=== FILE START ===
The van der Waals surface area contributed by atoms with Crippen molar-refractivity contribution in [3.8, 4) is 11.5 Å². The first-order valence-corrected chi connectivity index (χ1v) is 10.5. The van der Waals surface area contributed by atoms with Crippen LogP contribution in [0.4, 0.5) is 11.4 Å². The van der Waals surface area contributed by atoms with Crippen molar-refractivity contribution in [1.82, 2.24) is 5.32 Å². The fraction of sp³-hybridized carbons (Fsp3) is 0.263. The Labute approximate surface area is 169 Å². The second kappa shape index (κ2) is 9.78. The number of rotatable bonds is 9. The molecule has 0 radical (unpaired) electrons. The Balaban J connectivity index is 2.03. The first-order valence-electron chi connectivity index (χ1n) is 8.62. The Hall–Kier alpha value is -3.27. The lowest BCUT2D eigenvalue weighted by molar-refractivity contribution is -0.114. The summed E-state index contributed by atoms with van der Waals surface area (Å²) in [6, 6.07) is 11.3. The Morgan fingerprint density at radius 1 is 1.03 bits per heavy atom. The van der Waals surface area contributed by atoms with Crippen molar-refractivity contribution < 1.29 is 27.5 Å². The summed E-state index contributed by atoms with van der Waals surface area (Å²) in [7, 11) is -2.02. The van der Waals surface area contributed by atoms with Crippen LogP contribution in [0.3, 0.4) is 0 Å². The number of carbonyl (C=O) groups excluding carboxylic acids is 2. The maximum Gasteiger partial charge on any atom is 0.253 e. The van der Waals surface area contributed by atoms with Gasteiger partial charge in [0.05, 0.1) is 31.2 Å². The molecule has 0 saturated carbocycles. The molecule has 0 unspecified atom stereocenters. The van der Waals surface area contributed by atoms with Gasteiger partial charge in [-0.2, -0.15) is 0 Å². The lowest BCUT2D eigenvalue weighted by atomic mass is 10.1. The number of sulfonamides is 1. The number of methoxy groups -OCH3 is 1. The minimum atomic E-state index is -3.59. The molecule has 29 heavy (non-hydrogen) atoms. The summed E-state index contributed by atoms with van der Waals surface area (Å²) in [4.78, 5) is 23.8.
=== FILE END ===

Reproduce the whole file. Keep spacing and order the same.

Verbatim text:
The van der Waals surface area contributed by atoms with Crippen molar-refractivity contribution in [3.8, 4) is 11.5 Å². The first-order valence-corrected chi connectivity index (χ1v) is 10.5. The van der Waals surface area contributed by atoms with Crippen LogP contribution in [0.4, 0.5) is 11.4 Å². The van der Waals surface area contributed by atoms with Crippen molar-refractivity contribution in [1.82, 2.24) is 5.32 Å². The fraction of sp³-hybridized carbons (Fsp3) is 0.263. The Labute approximate surface area is 169 Å². The second kappa shape index (κ2) is 9.78. The number of rotatable bonds is 9. The molecule has 0 radical (unpaired) electrons. The Balaban J connectivity index is 2.03. The first-order valence-electron chi connectivity index (χ1n) is 8.62. The Hall–Kier alpha value is -3.27. The lowest BCUT2D eigenvalue weighted by molar-refractivity contribution is -0.114. The summed E-state index contributed by atoms with van der Waals surface area (Å²) in [6, 6.07) is 11.3. The Morgan fingerprint density at radius 1 is 1.03 bits per heavy atom. The van der Waals surface area contributed by atoms with Crippen molar-refractivity contribution < 1.29 is 27.5 Å². The summed E-state index contributed by atoms with van der Waals surface area (Å²) in [7, 11) is -2.02. The van der Waals surface area contributed by atoms with Crippen LogP contribution in [0.3, 0.4) is 0 Å². The number of carbonyl (C=O) groups excluding carboxylic acids is 2. The maximum Gasteiger partial charge on any atom is 0.253 e. The van der Waals surface area contributed by atoms with Gasteiger partial charge in [0.05, 0.1) is 31.2 Å². The molecule has 0 saturated carbocycles. The molecule has 0 unspecified atom stereocenters. The van der Waals surface area contributed by atoms with Gasteiger partial charge in [-0.2, -0.15) is 0 Å². The lowest BCUT2D eigenvalue weighted by atomic mass is 10.1. The number of sulfonamides is 1. The number of methoxy groups -OCH3 is 1. The minimum atomic E-state index is -3.59. The molecule has 29 heavy (non-hydrogen) atoms. The summed E-state index contributed by atoms with van der Waals surface area (Å²) in [4.78, 5) is 23.8.